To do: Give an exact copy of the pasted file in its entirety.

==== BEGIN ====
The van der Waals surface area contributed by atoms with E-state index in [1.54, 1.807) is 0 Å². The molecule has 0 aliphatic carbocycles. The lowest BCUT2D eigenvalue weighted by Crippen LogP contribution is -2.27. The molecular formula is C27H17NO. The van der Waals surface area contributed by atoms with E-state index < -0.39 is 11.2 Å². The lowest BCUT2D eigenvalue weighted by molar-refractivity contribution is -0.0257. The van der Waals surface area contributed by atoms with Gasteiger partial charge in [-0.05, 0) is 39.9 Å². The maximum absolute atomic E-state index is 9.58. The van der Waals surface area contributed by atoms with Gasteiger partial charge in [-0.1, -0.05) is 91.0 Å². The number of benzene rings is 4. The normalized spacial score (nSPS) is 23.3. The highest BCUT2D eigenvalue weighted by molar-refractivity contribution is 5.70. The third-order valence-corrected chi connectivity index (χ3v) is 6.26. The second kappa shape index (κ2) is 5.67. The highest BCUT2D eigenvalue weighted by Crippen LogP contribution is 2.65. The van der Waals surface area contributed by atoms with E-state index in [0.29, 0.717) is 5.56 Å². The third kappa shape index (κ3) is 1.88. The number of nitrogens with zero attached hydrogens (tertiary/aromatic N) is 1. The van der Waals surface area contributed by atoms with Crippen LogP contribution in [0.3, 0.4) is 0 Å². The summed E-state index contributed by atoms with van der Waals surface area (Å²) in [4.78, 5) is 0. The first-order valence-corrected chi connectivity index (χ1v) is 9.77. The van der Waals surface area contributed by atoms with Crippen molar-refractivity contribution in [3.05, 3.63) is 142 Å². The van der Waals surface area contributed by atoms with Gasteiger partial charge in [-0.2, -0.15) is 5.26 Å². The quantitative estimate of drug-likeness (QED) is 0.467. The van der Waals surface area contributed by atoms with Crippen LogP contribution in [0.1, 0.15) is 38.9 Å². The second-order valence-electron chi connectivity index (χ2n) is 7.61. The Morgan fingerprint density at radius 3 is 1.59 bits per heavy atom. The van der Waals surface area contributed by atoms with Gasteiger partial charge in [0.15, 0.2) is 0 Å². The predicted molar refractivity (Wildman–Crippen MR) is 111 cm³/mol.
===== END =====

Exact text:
The van der Waals surface area contributed by atoms with E-state index in [1.54, 1.807) is 0 Å². The molecule has 0 aliphatic carbocycles. The lowest BCUT2D eigenvalue weighted by Crippen LogP contribution is -2.27. The molecular formula is C27H17NO. The van der Waals surface area contributed by atoms with E-state index < -0.39 is 11.2 Å². The lowest BCUT2D eigenvalue weighted by molar-refractivity contribution is -0.0257. The van der Waals surface area contributed by atoms with Gasteiger partial charge in [-0.05, 0) is 39.9 Å². The maximum absolute atomic E-state index is 9.58. The van der Waals surface area contributed by atoms with Gasteiger partial charge in [-0.1, -0.05) is 91.0 Å². The number of benzene rings is 4. The normalized spacial score (nSPS) is 23.3. The highest BCUT2D eigenvalue weighted by molar-refractivity contribution is 5.70. The third-order valence-corrected chi connectivity index (χ3v) is 6.26. The second kappa shape index (κ2) is 5.67. The highest BCUT2D eigenvalue weighted by Crippen LogP contribution is 2.65. The van der Waals surface area contributed by atoms with E-state index in [0.29, 0.717) is 5.56 Å². The third kappa shape index (κ3) is 1.88. The number of nitrogens with zero attached hydrogens (tertiary/aromatic N) is 1. The van der Waals surface area contributed by atoms with Crippen LogP contribution in [0.3, 0.4) is 0 Å². The summed E-state index contributed by atoms with van der Waals surface area (Å²) in [4.78, 5) is 0. The first-order valence-corrected chi connectivity index (χ1v) is 9.77. The van der Waals surface area contributed by atoms with Crippen molar-refractivity contribution in [3.05, 3.63) is 142 Å². The van der Waals surface area contributed by atoms with Gasteiger partial charge in [-0.2, -0.15) is 5.26 Å². The quantitative estimate of drug-likeness (QED) is 0.467. The van der Waals surface area contributed by atoms with Crippen LogP contribution in [0.1, 0.15) is 38.9 Å². The second-order valence-electron chi connectivity index (χ2n) is 7.61. The Morgan fingerprint density at radius 3 is 1.59 bits per heavy atom. The van der Waals surface area contributed by atoms with Gasteiger partial charge in [0.15, 0.2) is 0 Å². The predicted molar refractivity (Wildman–Crippen MR) is 111 cm³/mol.